The 40-day long strike between United Auto Workers and General Motors cost the company $3 billion. So much so, that it even weighed on the US factory output through October. The initial crisis for General Motors might be over but other U.S. automakers seem to be at great risk as United Auto Workers initiates talks with them.
General Motors' loss comes at a time when car sales continue to shrink in the United States. United Auto Workers which entered into an improved contract with General Motors to end the 40-day strike is now using it to boost work conditions with other automakers.
According to Bank of America Merill Lynch, the improved contract may not affect Ford but puts Fiat Chrysler at great risk of a prolonged strike similar to that of General Motors'.
A large proportion of Fiat's employees comprise non-full-time workers, which makes it more prone to face a strike in the coming days. Of the total Fiat's workforce that are members of United Auto Workers, 59% are in-progression employees, while 13% are temporary workers. These workers were hired after 2007 and earn less than legacy employees.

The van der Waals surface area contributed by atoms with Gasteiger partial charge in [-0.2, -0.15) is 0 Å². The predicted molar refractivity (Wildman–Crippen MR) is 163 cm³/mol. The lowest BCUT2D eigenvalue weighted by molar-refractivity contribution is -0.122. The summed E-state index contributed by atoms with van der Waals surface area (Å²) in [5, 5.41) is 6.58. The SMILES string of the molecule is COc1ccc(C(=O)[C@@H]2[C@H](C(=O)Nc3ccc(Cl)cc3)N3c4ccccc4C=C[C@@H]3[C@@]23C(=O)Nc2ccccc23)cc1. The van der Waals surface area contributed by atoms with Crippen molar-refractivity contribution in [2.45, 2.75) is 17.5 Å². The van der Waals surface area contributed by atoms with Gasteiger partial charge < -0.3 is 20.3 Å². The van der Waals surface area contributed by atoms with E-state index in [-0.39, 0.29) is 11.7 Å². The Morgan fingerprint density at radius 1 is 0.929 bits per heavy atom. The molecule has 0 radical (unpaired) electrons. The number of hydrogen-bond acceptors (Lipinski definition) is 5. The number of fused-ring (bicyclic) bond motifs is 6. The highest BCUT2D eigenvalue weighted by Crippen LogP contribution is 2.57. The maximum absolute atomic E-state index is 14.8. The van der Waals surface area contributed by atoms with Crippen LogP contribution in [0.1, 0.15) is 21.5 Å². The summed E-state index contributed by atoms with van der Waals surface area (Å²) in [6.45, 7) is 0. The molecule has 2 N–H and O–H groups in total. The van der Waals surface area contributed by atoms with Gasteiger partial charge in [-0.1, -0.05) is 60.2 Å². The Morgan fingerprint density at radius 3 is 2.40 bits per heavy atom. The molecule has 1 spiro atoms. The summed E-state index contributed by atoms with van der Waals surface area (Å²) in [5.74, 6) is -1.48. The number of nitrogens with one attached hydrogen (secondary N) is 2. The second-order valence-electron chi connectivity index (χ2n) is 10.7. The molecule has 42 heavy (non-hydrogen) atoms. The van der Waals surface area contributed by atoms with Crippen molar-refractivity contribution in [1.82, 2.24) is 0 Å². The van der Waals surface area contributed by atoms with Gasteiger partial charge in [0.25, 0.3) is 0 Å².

Given that temporary employees at General Motors managed to win significant improvements in their pay through negotiations, the ones at Fiat too are likely to make similar demands from carmaker's leadership. Given that contract improvement means higher costs, it is likely to raise operating costs for Fiat and might significantly bite into it profits, says Bank of America Merill Lynch.
All's not well for US automakers
U.S. automakers have been facing a tough time for the more than a year now. Donald Trump's trade dispute with China is already hurting their costs. Moreover, a slowdown in China has seen a decline in car sales for the ninth consecutive month in the world's largest car market.
If that isn't enough, declining car sales in the domestic market too has been troubling all major U.S carmakers. The 40-day strike at General Motors that resulted in the company's leadership giving in to the demands of United Auto Workers in the form of improved contracts is just the beginning of another round of crisis for other US carmakers.
Bank of America Merill Lynch said that a strike with Fiat will "materially increase costs" and could also to a great extent shrink the carmakers' labor advantage over companies like Ford and General Motors.